Wednesday, June 22, 2016

Standing desks won't help you lose weight

So for the new experiment, which was published this month in the Journal of Physical Activity and Health, researchers affiliated with the Physical Activity and Weight Management Research Center at the University of Pittsburgh rounded up 74 healthy volunteers. Most were in their mid-20s, of normal weight, and with some acquaintance with office life. ...

Throughout, the volunteers wore masks that precisely measured their energy expenditure, which means how many calories they were using.

Unsurprisingly, sitting was not very taxing. The volunteers generally burned about 20 calories during their 15 minutes of sitting, whether they were typing or staring at a television screen.

More unexpected, standing up was barely more demanding. While standing for 15 minutes, the volunteers burned about 2 additional calories compared to when they sat down. ...

Over all, in fact, the researchers concluded, someone who stood up while working instead of sitting would burn about 8 or 9 extra calories per hour. (Just for comparison, a single cup of coffee with cream and sugar contains around 50 calories.)

But walking was a different matter. When the volunteers walked for 15 minutes, even at a fairly easy pace, they burned about three times as many calories as when they sat or stood.
--Gretchen Reynolds, NYT, on why I have a treadmill desk

Friday, June 17, 2016

How bad is London's weather?

Though Britain suffered through the Blitz, it didn’t experience the devastation that befell Germany and France. [Robert] Tombs [author of The English and Their History] cites a Gallup poll from 1941 that says Londoners were more depressed by the weather than the bombing.
--Kabir Chibber, Quartz, on what's worse than Nazi bombs

Monday, June 13, 2016

Organic food isn't better for the environment

Organic farming is sold as good for the environment. This is correct for a single farm field: organic farming uses less energy, emits less greenhouse gasses, nitrous oxide and ammonia and causes less nitrogen leeching than a conventional field. But each organic field yields much, much less. So, to grow the same amount of wheat, spinach or strawberries, you need much more land. That means that average organic produce results in the emission of about as many greenhouse gasses as conventional produce; and about 10 per cent more nitrous oxide, ammonia and acidification. Worse, to produce equivalent quantities, organic farms need to occupy 84 per cent more land – land which can’t be used for forests and genuine nature reserves. For example, to produce the amount of food America does today, but organically, would require increasing its farmland by the size of almost two United Kingdoms. That is the equivalent of eradicating all parklands and wild lands in the lower 48 states.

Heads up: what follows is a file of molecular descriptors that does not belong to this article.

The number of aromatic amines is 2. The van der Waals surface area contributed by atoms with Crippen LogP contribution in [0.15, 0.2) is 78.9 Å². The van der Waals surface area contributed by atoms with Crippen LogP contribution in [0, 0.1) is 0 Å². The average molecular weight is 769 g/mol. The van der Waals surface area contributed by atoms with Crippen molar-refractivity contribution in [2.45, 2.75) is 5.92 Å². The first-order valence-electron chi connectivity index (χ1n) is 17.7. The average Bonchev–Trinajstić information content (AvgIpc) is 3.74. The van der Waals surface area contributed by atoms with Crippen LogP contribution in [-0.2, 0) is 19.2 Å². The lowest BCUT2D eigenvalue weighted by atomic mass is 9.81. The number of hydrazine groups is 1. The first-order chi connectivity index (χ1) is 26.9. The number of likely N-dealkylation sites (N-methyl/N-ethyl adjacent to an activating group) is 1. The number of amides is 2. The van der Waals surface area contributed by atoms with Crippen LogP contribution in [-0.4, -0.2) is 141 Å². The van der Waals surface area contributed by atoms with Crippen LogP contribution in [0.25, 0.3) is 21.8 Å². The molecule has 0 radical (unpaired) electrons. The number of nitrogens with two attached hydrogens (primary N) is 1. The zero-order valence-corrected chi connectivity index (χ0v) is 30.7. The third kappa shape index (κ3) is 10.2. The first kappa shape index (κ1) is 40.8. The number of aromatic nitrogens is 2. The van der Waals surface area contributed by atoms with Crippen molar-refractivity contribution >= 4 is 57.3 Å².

But surely organics avoid pesticides? No. Organic farming can use any pesticide that is “natural”. This includes copper sulphate, which has resulted in liver disease in vineyard sprayers in France. Pyrethrin is another organic pesticide; one study shows a 3.7-fold increase in leukaemia among farmers who handled pyrethrins compared to those who had not.

Conventional food, it’s true, has higher pesticide contamination. Although it is still very low, this is a definite benefit of organics. However, using a rough upper estimate by the head of the US Food and Drug Administration’s Office of Toxicology, all conventional pesticide residues may cause an extra 20 cancer deaths per year in America.

This pales in comparison to the impact of organics. If all of the United States were to go organic, the cost would likely be around $200 billion annually from lower productivity. This is money we can’t spend on hospitals, pensioner care, schools, or infrastructure.

Such economic impacts also have life and death consequences. Research shows that when a nation becomes $15 million poorer, it costs one “statistical” life, because people are able to spend less on health care and good food. This means that going organic in the US will kill more than 13,000 people each year. Scaling these findings to the UK would indicate that while extra pesticides in conventional cause perhaps four deaths each year, the UK going completely organic would cost £22 billion per year, resulting in more than 2,000 extra deaths each year.